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Temporary Closure…

When I was a kiddie, I always imagined that the feeling of completing a book would be something like Stephen King described in Misery. A glass of Dom Perignon, a single cigarette and a single match, sit back and sigh, content in the knowledge of a job well done.

Sadly, it doesn’t work that way for me. It’s true that I tend to accelerate as I get nearer the end, until eventually I’m spewing out 500 words a second in some kind of crazed literary seizure. This acceleration continues until I crash over the finish line and slump across my keyboard with smoking eyes and fingers worn down to little wiggly stumps. But strangely enough, the feeling when I’m done is never quite the one you’d expect. Instead, I become sort of vacant and indifferent towards my book for a couple of days. This is probably a bit of a mind-reset, I suppose. My brain needs the rest, and all my enthusiasm has run dry, since it all got poured into the finale.

The thing is, for me, a book is complete when it’s printed and bound and in my hands. Until then, I know there’s work to done. Writing those final lines only means I’ve earned a small break until I have to print it out and start editing it. And the finale that I’ve just written will be getting special attention, since I caned through it at the speed of light and no doubt it’s extra sloppy.

So I faff about listlessly for a day or two until I can be bothered to print the book, then I get on to editing it. That’s when I get excited about it again. The process of reading over the parts you wrote six or eight months ago reawakens all that enthusiasm. By then I’ve forgotten all the little details, so I spend my time oohing and aahing at all the cool bits that now seem as if they were written by someone else. (Speaking of Stephen King, he advocates putting your manuscript away for six months after you’ve finished it, just so you can come back at it with an objective eye. It’s good advice if you have the time, but I suspect my editor would feast on my liver if I started up with that.)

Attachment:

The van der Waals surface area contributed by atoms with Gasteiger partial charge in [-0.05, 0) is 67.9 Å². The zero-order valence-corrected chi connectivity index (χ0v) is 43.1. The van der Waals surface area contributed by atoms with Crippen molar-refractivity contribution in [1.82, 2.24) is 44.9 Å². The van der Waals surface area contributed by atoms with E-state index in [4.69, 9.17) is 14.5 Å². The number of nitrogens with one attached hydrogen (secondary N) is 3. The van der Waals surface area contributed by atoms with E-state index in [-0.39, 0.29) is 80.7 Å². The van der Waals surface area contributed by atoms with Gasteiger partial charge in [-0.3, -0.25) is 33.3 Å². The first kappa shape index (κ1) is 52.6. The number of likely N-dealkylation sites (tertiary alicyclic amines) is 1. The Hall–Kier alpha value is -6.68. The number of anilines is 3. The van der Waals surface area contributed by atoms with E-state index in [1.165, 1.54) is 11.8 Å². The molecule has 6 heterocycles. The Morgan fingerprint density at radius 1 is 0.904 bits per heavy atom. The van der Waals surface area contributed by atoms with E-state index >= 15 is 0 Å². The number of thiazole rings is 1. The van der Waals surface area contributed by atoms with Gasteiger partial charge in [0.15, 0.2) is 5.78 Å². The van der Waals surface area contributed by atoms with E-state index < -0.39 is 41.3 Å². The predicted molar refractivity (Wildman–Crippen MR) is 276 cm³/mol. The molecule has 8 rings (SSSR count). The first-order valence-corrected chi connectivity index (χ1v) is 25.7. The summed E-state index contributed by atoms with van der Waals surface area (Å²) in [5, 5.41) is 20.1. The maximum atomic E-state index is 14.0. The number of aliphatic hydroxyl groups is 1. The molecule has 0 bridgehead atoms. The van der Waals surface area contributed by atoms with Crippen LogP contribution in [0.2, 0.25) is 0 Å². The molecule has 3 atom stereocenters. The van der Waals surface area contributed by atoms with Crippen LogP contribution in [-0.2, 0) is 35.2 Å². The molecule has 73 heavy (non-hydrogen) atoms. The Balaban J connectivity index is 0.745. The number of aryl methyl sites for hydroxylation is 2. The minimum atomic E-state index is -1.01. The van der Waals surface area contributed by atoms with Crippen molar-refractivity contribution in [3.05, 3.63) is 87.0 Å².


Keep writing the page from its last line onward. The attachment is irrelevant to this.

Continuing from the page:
During that first edit, I spend most of my time dealing with all the little notes I left myself in the body of the manuscript. Things like ‘GO BACK AND MENTION THIS EARLIER, IDIOT’ and ‘DIDN’T HE GET SHOT IN THE LEG A CHAPTER AGO?’  Stuff like that. But with more swearing. I fix up all the major bits and smooth off the rough edges. I eliminate repetition of words and phrases, and take out all the unnecessary language and overwritten bits. Then it goes to my editor, who pulls me up on all the stuff I tried to get away with. Then I edit it again.

Nowadays it only takes about two proper edits, because I plan out my books much more than I used to. Before, I’d do four or five drafts. By the fifth, my soul would be withered and blackened and I would loathe the book I’d just lovingly crafted. It would take until publication day for me to want to see it again.

The moral of the story? Finishing a book is only the halfway point. Like crossing the finish line of a marathon only to be told that you have to run back to the start again. Except it’s, like, a million times more fun. And I’ve really never seen the point in marathons…

Retribution Y’all